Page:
I, your regular blog writer, have not seen a moose since the early 1990’s. The kids were elementary school students. We were headed home from Marquette one fine spring day when–
OHMYGOODNESS!!! What is that strange creature crossing the road in front of us? It looks like a horse! But it’s not a horse. It’s a…it’s a (this is when the mind starts to register what this loping horse-like creature might be)…what the heck IS IT? It’s a MOOSE!
Let me now introduce my friend, Jennifer Lynn. She was fortunate enough to spot a moose a few weeks ago near West Ishpeming here in the Upper Peninsula. My husband just said that one can count oneself as a “true” Yooper when one has spotted a wolf, cougar or moose. Apparently Jen and her girls are “true Yoopers”. (Except he just noted that the definition of True Yooper is when one has glimpsed all three. Bears don’t count.)
Here is Jennifer’s story, also known as a guest blog:
I moved to the U.P. in 1985, more than half my life ago, and this was my first encounter with a moose. My daughters and I were driving into Ishpeming when we saw many cars stopped on the side of the road. We were just west of West Ishpeming. People were out of their cars with cameras and cell phones pointed into a swamp. We drove by slowly, curious what this was all about. Then one of the girls spotted it. As soon as she said ‘moose’ I swung into the nearest spot to play tourist in my own backyard. Having my camera in tow was an extra bonus.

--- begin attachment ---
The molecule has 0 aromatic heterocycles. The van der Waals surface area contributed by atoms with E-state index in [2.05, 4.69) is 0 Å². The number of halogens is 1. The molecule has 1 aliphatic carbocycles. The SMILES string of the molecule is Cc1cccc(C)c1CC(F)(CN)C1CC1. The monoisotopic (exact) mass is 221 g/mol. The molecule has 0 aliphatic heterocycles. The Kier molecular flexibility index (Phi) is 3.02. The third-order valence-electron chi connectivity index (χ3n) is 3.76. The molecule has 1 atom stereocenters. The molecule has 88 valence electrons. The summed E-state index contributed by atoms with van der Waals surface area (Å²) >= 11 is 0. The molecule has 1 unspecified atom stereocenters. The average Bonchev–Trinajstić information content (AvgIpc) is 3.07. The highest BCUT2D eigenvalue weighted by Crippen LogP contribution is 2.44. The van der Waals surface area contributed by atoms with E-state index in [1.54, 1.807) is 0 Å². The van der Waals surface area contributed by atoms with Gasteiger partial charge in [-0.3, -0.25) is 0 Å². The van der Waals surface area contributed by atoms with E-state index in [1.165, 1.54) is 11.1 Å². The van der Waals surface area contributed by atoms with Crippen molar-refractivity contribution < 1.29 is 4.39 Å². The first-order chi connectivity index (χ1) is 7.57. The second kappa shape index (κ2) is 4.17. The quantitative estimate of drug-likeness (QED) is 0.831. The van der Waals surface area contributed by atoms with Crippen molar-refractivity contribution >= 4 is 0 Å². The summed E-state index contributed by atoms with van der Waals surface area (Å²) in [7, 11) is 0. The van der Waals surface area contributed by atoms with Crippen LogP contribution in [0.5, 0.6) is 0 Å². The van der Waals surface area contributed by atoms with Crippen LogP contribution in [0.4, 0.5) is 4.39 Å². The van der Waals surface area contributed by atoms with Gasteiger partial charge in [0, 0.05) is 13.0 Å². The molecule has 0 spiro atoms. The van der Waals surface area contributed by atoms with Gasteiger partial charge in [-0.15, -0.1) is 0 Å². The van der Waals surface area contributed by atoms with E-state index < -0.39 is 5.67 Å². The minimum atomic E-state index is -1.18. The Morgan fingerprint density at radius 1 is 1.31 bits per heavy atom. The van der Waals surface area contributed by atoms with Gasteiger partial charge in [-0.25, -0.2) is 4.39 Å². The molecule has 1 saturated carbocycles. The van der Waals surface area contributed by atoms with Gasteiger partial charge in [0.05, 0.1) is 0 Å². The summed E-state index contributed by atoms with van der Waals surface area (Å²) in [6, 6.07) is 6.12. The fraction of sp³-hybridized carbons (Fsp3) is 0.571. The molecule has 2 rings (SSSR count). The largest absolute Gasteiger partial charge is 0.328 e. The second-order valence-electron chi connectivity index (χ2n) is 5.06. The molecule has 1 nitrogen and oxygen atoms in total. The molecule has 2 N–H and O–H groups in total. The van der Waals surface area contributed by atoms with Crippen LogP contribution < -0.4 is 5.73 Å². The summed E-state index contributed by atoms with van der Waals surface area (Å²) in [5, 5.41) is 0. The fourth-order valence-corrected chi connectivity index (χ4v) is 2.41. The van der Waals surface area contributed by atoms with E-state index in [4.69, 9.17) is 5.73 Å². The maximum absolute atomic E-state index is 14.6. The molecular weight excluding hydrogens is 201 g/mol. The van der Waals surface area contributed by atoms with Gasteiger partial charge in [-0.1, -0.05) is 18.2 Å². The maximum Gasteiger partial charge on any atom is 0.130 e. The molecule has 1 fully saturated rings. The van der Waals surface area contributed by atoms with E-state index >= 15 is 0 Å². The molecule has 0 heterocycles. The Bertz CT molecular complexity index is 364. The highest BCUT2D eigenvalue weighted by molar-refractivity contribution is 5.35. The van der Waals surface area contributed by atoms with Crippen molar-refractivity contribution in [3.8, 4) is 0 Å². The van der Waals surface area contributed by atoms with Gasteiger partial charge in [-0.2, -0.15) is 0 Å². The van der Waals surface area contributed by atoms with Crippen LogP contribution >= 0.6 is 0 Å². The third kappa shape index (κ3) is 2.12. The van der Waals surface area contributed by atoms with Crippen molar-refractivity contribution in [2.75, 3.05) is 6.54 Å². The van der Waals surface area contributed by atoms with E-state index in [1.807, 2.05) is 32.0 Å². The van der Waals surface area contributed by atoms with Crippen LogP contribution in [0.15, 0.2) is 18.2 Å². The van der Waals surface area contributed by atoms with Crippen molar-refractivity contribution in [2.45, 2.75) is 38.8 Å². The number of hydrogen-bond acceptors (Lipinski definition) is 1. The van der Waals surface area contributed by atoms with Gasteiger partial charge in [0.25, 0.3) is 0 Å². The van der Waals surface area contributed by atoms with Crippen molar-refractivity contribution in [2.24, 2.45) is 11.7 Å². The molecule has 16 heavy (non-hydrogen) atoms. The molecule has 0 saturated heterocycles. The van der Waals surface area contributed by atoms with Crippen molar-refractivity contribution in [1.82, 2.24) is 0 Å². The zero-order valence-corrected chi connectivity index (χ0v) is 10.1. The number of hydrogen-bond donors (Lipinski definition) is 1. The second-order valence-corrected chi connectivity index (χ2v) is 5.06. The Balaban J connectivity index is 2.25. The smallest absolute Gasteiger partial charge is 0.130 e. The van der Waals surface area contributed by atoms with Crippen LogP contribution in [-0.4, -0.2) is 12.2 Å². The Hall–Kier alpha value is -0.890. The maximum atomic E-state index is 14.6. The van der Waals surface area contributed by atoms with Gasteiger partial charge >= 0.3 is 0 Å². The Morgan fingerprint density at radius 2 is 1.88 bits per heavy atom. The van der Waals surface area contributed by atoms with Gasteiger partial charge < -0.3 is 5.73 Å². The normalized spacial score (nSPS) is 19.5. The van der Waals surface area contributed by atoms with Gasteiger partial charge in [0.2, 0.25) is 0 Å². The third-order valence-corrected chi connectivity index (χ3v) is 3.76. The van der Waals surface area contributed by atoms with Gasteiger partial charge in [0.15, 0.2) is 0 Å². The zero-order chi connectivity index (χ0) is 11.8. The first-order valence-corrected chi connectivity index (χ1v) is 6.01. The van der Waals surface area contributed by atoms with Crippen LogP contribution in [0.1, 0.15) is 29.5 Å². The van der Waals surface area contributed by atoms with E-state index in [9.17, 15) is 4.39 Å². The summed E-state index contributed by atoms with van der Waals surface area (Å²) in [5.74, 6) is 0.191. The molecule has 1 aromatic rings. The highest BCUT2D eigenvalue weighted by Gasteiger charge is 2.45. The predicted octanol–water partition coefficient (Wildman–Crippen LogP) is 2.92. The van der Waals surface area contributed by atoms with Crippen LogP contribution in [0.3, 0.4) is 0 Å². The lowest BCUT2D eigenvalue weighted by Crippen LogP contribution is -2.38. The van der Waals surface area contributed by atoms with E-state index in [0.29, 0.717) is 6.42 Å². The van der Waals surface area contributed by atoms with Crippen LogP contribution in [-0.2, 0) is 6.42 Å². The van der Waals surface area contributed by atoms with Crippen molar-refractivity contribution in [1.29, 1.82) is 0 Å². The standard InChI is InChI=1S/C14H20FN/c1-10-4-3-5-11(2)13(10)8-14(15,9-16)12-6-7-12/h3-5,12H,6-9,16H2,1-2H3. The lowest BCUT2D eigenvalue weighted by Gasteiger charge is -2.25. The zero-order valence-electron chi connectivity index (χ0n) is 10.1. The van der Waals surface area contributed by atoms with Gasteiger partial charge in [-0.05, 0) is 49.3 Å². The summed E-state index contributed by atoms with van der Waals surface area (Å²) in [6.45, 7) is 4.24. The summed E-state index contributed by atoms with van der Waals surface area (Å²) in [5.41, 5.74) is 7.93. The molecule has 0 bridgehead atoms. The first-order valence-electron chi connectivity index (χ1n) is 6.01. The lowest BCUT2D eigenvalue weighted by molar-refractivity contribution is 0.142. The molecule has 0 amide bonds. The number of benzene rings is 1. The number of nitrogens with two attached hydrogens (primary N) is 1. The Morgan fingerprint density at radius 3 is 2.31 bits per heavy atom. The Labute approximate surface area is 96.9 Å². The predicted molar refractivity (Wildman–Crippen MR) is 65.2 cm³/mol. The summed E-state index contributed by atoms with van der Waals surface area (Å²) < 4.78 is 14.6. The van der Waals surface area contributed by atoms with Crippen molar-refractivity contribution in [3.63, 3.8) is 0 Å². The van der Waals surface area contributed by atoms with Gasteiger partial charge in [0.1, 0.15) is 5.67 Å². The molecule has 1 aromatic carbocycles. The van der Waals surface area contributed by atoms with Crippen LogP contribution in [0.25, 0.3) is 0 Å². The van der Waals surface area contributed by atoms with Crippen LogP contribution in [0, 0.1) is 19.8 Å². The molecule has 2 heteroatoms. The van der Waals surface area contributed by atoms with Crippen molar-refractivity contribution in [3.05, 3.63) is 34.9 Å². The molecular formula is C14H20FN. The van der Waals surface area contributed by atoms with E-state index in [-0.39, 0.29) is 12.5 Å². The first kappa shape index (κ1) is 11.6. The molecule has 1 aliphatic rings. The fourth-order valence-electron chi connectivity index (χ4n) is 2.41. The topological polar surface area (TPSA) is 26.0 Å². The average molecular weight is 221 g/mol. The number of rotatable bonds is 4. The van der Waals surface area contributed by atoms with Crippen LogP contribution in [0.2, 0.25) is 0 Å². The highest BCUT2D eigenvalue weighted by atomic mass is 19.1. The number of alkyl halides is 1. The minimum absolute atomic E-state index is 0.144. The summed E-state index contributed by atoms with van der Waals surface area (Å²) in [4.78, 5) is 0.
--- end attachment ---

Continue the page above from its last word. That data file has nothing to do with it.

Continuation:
We all got out of the car. I told the girls to keep the car between them and the moose having heard stories of their possible unpredictable and aggressive outbursts. I, on the other hand, walked along the shoulder of the road fully exposed figuring there were at least a half-dozen other gawkers closer if it happened to charge. No such drama. It was just a lazy graze day for our friend and a few moments of awe for us.
As a kid I vividly remember annual trips to the Detroit Zoo. We drove an expressway lined with concrete walls to see majestic creatures enclosed behind barriers for our educational viewing. I did learn and was fully entertained. However, to experience a creature in its own is inspiring and humbling. Twenty-five years seemed like a long time to be patient before a first sighting but there is no timing more perfect than a spontaneous encounter.
Thank you, Jennifer, for sharing with us!
May we all see a moose in the wild some day…